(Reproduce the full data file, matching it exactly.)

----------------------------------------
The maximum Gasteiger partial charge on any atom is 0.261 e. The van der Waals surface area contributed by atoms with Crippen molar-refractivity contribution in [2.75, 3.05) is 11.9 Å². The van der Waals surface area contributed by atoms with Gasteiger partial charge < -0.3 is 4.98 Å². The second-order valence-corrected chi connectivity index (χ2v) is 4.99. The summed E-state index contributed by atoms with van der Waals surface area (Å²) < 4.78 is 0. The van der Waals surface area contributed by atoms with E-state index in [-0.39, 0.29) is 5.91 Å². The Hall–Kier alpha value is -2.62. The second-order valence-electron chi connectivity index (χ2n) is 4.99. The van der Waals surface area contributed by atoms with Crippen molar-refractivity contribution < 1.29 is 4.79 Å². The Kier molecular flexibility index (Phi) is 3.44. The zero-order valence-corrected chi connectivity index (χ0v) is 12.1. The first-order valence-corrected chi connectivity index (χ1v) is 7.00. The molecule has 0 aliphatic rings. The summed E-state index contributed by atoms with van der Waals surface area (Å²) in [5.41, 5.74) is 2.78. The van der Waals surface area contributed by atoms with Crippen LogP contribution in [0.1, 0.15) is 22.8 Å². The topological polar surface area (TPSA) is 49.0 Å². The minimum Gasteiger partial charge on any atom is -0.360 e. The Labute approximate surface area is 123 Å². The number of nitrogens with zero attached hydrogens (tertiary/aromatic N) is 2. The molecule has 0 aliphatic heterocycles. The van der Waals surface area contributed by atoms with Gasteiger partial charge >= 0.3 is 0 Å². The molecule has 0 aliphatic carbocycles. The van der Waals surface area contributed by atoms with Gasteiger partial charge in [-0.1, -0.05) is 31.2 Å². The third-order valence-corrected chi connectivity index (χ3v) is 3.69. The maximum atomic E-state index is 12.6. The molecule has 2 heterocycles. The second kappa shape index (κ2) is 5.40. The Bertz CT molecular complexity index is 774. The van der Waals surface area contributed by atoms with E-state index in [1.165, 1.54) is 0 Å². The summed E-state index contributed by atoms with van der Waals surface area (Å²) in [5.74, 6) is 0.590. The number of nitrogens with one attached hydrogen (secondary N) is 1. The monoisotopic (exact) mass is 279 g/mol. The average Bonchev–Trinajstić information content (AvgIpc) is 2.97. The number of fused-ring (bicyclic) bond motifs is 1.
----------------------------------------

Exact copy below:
The maximum Gasteiger partial charge on any atom is 0.261 e. The van der Waals surface area contributed by atoms with Crippen molar-refractivity contribution in [2.75, 3.05) is 11.9 Å². The van der Waals surface area contributed by atoms with Gasteiger partial charge < -0.3 is 4.98 Å². The second-order valence-corrected chi connectivity index (χ2v) is 4.99. The summed E-state index contributed by atoms with van der Waals surface area (Å²) < 4.78 is 0. The van der Waals surface area contributed by atoms with E-state index in [-0.39, 0.29) is 5.91 Å². The Hall–Kier alpha value is -2.62. The second-order valence-electron chi connectivity index (χ2n) is 4.99. The van der Waals surface area contributed by atoms with Crippen molar-refractivity contribution < 1.29 is 4.79 Å². The Kier molecular flexibility index (Phi) is 3.44. The zero-order valence-corrected chi connectivity index (χ0v) is 12.1. The first-order valence-corrected chi connectivity index (χ1v) is 7.00. The molecule has 0 aliphatic rings. The summed E-state index contributed by atoms with van der Waals surface area (Å²) in [5.41, 5.74) is 2.78. The van der Waals surface area contributed by atoms with Crippen LogP contribution in [0.1, 0.15) is 22.8 Å². The topological polar surface area (TPSA) is 49.0 Å². The minimum Gasteiger partial charge on any atom is -0.360 e. The Labute approximate surface area is 123 Å². The number of nitrogens with zero attached hydrogens (tertiary/aromatic N) is 2. The molecule has 0 aliphatic heterocycles. The van der Waals surface area contributed by atoms with Gasteiger partial charge >= 0.3 is 0 Å². The molecule has 0 aliphatic carbocycles. The van der Waals surface area contributed by atoms with Gasteiger partial charge in [-0.1, -0.05) is 31.2 Å². The third-order valence-corrected chi connectivity index (χ3v) is 3.69. The maximum atomic E-state index is 12.6. The molecule has 2 heterocycles. The second kappa shape index (κ2) is 5.40. The Bertz CT molecular complexity index is 774. The van der Waals surface area contributed by atoms with E-state index in [1.165, 1.54) is 0 Å². The summed E-state index contributed by atoms with van der Waals surface area (Å²) in [5.74, 6) is 0.590. The number of nitrogens with one attached hydrogen (secondary N) is 1. The monoisotopic (exact) mass is 279 g/mol. The average Bonchev–Trinajstić information content (AvgIpc) is 2.97. The number of fused-ring (bicyclic) bond motifs is 1.